To conclude, I thought I would share some of my highlights from the exchange.

 

Spanish

Learning Spanish has been an absolute highlight. Before going to Mexico, I have very basic to nothing Spanish. I decided to take a Spanish paper which counted as a General Education course at Auckland, which meant I had 6 hours of Spanish classes every week. This really helped improve my grammar which I could incorporate into my conversations. At Tecnologico de Monterrey, the students require a certain standard of English to enter. Therefore, being among international students and local students, you can get by just speaking English. I know many international students who came and left Mexico with nothing more than ‘Hola’. However, outside of the Tec campus, it is actually rare to find locals (particularly the older generation) speaking more Spanish than just ‘Hello Guerra’ (Hello foreigner) or ‘special price for you’. Making an effort to speak Spanish whenever I could, with other International students and locals, meant I could improve my communication skills and it also enabled me to learn more about Mexican culture. From chatting to whoever I sat next to on the public bus to the checkout operators at the supermarket and making connections with local students, I managed to practice my Spanish daily and engage in conversation to learn about other people. I found that even if I didn’t speak perfectly, trying to speak their language was appreciated.

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Speaking Spanish allowed me to get to know my local friends and their families better. Chivas football match with Dario and Tammy
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Typical Mexican breakfast with Aldo and Aranza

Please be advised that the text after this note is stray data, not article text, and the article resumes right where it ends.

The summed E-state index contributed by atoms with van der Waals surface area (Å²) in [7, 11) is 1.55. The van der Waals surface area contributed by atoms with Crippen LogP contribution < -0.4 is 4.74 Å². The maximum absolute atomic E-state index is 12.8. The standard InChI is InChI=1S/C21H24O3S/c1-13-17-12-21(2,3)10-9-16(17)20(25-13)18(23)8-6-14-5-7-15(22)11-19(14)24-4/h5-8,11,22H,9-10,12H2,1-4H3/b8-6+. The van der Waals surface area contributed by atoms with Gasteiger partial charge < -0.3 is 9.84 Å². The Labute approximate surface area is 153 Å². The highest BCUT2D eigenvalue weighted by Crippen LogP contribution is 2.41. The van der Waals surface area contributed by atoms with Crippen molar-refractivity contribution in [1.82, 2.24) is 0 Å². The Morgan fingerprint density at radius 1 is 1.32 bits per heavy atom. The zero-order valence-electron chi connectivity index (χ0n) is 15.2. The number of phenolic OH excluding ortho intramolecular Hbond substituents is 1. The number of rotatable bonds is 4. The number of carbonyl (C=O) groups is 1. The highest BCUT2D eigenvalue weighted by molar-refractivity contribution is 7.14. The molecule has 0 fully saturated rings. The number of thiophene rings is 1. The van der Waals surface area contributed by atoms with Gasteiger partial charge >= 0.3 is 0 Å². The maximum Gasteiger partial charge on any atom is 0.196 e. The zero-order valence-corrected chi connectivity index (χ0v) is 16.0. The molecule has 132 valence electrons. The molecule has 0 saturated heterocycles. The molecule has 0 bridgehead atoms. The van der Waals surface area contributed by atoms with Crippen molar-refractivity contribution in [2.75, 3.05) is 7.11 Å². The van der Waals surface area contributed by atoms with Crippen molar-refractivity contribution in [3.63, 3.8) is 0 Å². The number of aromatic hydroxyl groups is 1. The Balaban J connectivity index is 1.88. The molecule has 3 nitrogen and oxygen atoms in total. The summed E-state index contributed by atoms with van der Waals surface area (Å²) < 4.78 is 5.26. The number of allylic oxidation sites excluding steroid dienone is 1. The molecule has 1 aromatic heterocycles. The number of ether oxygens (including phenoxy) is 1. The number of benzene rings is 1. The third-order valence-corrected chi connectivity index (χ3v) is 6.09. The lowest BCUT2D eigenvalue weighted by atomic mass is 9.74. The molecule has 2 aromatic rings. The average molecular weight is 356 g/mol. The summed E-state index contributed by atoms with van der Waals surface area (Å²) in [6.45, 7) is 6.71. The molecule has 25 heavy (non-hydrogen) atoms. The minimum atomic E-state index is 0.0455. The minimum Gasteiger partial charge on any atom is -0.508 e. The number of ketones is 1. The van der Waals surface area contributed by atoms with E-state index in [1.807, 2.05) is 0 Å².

Salsa

I participated in a twice-weekly, 830am Salsa class. Because of the early start, we were a small class and I was the only international student (compared to the very large, international student filled, 1pm class). I had never danced Salsa before and was eager to give it a go. This class was challenging but also very rewarding. I loved interacting with the local students, learning a new skills and all carried out with lots of laughs and fun. Furthermore, the semester concluded with a presentation of all the dance class offered (from K-pop, to Ballet, to High-Tec). I was actually quite nervous to take part in the presentation, but I thought it was an opportunity and something I would never do at home. It was a lot of fun and I was also so impressed by the rest of the concert, definitely a highlight from my time at Tec.

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After the final show with my salsa class and teacher on my right

Meeting new people

Being the only University of Auckland student to study at the Guadalajara campus, meant I literally knew no one. Because all new students are in in the same situation and Tec provides many opportunities for socialising, I found it very easy to meet new people. I lived with three gorgeous girls and meet many people in my classes and extra-curricular activities. Also, as I was travelling alone once the semester ended, I met some of the most kind-hearted and fun people. Traveling by yourself enables you to get to know some great people and spend time with them that you may not have if travelling with others. I am so grateful to all the people I met and spent time with during my exchange and travels, as they are the ones who make it the best.

I know I said it in my last blog post, but I really encourage everyone to consider studying abroad. Whatever interests you have and things you want to experience, there will be a country and host university for you.

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My final meal in Mexico (bean and mushroom nachos), will sure miss the food!